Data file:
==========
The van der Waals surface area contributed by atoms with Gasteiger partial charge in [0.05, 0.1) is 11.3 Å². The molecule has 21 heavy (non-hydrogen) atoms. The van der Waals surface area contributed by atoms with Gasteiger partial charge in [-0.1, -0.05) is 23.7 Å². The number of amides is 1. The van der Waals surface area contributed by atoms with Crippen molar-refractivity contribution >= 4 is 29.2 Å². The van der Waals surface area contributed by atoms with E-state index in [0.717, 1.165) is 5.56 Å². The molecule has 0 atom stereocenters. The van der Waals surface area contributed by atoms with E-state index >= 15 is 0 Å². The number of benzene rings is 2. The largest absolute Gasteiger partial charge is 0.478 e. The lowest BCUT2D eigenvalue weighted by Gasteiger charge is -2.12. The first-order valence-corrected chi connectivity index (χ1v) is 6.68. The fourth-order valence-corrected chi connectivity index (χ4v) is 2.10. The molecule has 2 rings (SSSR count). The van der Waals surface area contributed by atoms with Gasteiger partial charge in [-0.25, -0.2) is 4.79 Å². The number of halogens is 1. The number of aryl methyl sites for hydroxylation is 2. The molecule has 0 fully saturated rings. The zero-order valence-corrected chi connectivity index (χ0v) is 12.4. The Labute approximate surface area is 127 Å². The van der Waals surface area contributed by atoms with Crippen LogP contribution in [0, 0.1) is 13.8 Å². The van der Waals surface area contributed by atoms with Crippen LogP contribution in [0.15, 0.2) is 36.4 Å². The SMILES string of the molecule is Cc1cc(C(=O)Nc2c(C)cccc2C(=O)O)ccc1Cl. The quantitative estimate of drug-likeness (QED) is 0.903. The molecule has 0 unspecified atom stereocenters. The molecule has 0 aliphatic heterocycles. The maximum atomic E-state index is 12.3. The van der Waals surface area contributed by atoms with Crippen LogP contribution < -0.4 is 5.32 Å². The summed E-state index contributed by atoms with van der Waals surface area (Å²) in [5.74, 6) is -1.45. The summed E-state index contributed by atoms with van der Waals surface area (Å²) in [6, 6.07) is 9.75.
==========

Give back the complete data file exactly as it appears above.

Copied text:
The van der Waals surface area contributed by atoms with Gasteiger partial charge in [0.05, 0.1) is 11.3 Å². The molecule has 21 heavy (non-hydrogen) atoms. The van der Waals surface area contributed by atoms with Gasteiger partial charge in [-0.1, -0.05) is 23.7 Å². The number of amides is 1. The van der Waals surface area contributed by atoms with Crippen molar-refractivity contribution >= 4 is 29.2 Å². The van der Waals surface area contributed by atoms with E-state index in [0.717, 1.165) is 5.56 Å². The molecule has 0 atom stereocenters. The van der Waals surface area contributed by atoms with E-state index >= 15 is 0 Å². The number of benzene rings is 2. The largest absolute Gasteiger partial charge is 0.478 e. The lowest BCUT2D eigenvalue weighted by Gasteiger charge is -2.12. The first-order valence-corrected chi connectivity index (χ1v) is 6.68. The fourth-order valence-corrected chi connectivity index (χ4v) is 2.10. The molecule has 2 rings (SSSR count). The van der Waals surface area contributed by atoms with Gasteiger partial charge in [-0.25, -0.2) is 4.79 Å². The number of halogens is 1. The number of aryl methyl sites for hydroxylation is 2. The molecule has 0 fully saturated rings. The zero-order valence-corrected chi connectivity index (χ0v) is 12.4. The Labute approximate surface area is 127 Å². The van der Waals surface area contributed by atoms with Crippen LogP contribution in [0, 0.1) is 13.8 Å². The van der Waals surface area contributed by atoms with Crippen LogP contribution in [0.15, 0.2) is 36.4 Å². The SMILES string of the molecule is Cc1cc(C(=O)Nc2c(C)cccc2C(=O)O)ccc1Cl. The quantitative estimate of drug-likeness (QED) is 0.903. The molecule has 0 unspecified atom stereocenters. The molecule has 0 aliphatic heterocycles. The maximum atomic E-state index is 12.3. The van der Waals surface area contributed by atoms with Crippen LogP contribution < -0.4 is 5.32 Å². The summed E-state index contributed by atoms with van der Waals surface area (Å²) in [5.74, 6) is -1.45. The summed E-state index contributed by atoms with van der Waals surface area (Å²) in [6, 6.07) is 9.75.